Early hull losses at Aer Lingus were significant. Between 1947 and 1952, the carrier lost two DC-3 aircraft in crashes. Twenty-three people died in a 1952 accident at Gwynynt Lake, England. Three more airplanes, Vickers Viscount aircraft, were destroyed during the period from 1967 to 1968. Sixty-one people died in the accident that occurred in Wexford Harbor, Ireland, in 1968. After the 1968 disaster, however, Aer Lingus’s safety record improved significantly. For the period from 1969 to 2000, no mishaps were reported.

Company Strategy and Alliances

From its inception, Aer Lingus was managed as two separate companies. In the mid-1970’s, Aer Lingus Teoranta and Aerlinte Eireann completely merged all operations under the umbrella of Aer Lingus, and the parent company adopted its distinctive shamrock logo. During that same period, Aer Lingus, like many other airlines, decided to diversify. The company acquired a major stake in the Irish Intercontinental Hotels, invested in engineering firms and aircraft brokerage companies, and actively developed its own air-charter business.

During the challenging 1980’s, Aer Lingus’s company management scaled back its previous ventures, eliminating many to focus on the airline’s core business. During this period, Ryanair, a new low-cost Irish carrier, became a major competitor for Aer Lingus on many of its United Kingdom and continental routes. Aer Lingus struggled through the early 1990’s but got back on track when air traffic rose by 30 percent in the middle of the decade. However, to deal with the market pressures and the rapidly changing global airline environment, Aer Lingus management decided to pursue partnerships with other international carriers. In 2000, Aer Lingus joined the oneworld Alliance, made up of American Airlines, Qantas, British Airways, and many others, allowing the company to extend its global reach as an established international carrier.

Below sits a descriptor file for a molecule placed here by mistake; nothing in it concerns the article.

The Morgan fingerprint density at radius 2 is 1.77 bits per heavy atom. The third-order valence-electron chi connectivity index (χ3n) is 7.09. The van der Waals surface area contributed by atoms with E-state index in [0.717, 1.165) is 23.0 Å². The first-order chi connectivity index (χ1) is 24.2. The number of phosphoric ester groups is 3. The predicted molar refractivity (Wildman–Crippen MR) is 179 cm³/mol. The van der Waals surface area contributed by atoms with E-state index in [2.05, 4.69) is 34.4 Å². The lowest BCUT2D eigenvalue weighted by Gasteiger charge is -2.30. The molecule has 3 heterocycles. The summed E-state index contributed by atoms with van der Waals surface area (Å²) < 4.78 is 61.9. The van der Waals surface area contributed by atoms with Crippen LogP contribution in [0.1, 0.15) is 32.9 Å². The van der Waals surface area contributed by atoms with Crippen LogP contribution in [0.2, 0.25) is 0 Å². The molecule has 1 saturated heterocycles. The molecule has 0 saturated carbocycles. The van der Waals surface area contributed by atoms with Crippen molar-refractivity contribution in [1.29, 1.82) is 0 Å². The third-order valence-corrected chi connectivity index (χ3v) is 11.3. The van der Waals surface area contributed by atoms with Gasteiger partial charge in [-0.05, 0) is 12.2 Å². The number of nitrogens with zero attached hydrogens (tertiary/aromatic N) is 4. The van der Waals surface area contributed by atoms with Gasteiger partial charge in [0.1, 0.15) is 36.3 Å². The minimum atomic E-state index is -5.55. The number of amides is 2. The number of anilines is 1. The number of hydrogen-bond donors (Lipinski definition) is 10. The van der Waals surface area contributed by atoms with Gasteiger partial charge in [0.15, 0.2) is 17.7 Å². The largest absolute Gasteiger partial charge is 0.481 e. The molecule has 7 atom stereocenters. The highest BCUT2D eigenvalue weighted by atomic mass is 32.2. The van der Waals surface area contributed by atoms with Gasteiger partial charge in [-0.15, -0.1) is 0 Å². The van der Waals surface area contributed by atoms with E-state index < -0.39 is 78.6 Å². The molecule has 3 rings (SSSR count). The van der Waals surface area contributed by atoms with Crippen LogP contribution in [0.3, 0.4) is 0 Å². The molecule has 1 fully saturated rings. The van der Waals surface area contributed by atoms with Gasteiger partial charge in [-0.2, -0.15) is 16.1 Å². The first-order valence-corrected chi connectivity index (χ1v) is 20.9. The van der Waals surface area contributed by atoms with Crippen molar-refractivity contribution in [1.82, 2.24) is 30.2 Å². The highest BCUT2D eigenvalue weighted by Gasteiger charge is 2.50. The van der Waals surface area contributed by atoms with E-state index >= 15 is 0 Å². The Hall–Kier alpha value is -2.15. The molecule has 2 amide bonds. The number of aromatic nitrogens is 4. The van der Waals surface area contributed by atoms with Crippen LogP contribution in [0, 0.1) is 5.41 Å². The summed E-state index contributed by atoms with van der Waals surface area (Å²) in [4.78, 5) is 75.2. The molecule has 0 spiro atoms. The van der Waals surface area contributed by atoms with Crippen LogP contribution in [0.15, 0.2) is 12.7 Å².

Bibliography
  • Donoghue, J. A. “Timely Turnaround.” Air Transport World, September, 1997, 55-59. An article describing several business successes at Aer Lingus during the second half of the 1990’s and praising new management for turning around the company’s fortunes.
  • Hengi, B. I. Airlines Worldwide. 3d ed. Leicester, England: Midland, 2001. An excellent review of essential data of more than 350 airlines worldwide, with an overview of the different aircraft fleets.
  • Share, Bernard. The Flight of the Iolar: The Aer Lingus Experience, 1936-1986. Dublin: Gill and Macmillan, 1986. A historical overview, full of anecdotes and personal recollections, authored by one of the editors of the Aer Lingus company magazine.